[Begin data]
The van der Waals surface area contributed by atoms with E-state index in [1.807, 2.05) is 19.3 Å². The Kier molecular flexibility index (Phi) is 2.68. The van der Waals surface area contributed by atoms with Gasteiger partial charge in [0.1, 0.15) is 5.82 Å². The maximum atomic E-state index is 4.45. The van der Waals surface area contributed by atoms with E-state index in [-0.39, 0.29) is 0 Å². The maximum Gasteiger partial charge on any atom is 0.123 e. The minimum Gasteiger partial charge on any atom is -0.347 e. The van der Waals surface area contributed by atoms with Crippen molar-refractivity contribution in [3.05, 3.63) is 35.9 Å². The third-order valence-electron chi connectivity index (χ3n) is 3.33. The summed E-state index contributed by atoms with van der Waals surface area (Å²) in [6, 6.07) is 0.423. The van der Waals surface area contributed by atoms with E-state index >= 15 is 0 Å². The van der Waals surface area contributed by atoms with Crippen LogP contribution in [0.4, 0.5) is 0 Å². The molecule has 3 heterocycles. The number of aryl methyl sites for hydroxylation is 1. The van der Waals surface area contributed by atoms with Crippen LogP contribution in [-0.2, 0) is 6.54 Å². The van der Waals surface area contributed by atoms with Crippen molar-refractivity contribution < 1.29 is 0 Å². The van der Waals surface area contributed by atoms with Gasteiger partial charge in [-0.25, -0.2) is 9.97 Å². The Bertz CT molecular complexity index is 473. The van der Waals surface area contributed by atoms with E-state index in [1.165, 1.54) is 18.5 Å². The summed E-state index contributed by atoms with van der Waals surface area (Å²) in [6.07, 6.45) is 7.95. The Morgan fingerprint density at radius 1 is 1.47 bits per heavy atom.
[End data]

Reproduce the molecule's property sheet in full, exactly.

The van der Waals surface area contributed by atoms with E-state index in [1.807, 2.05) is 19.3 Å². The Kier molecular flexibility index (Phi) is 2.68. The van der Waals surface area contributed by atoms with Gasteiger partial charge in [0.1, 0.15) is 5.82 Å². The maximum atomic E-state index is 4.45. The van der Waals surface area contributed by atoms with E-state index in [-0.39, 0.29) is 0 Å². The maximum Gasteiger partial charge on any atom is 0.123 e. The minimum Gasteiger partial charge on any atom is -0.347 e. The van der Waals surface area contributed by atoms with Crippen molar-refractivity contribution in [3.05, 3.63) is 35.9 Å². The third-order valence-electron chi connectivity index (χ3n) is 3.33. The summed E-state index contributed by atoms with van der Waals surface area (Å²) in [6, 6.07) is 0.423. The van der Waals surface area contributed by atoms with E-state index >= 15 is 0 Å². The van der Waals surface area contributed by atoms with Crippen LogP contribution in [0.4, 0.5) is 0 Å². The molecule has 3 heterocycles. The number of aryl methyl sites for hydroxylation is 1. The van der Waals surface area contributed by atoms with Crippen LogP contribution in [-0.2, 0) is 6.54 Å². The van der Waals surface area contributed by atoms with Crippen molar-refractivity contribution < 1.29 is 0 Å². The van der Waals surface area contributed by atoms with Gasteiger partial charge in [-0.25, -0.2) is 9.97 Å². The Bertz CT molecular complexity index is 473. The van der Waals surface area contributed by atoms with E-state index in [1.165, 1.54) is 18.5 Å². The summed E-state index contributed by atoms with van der Waals surface area (Å²) in [6.07, 6.45) is 7.95. The Morgan fingerprint density at radius 1 is 1.47 bits per heavy atom.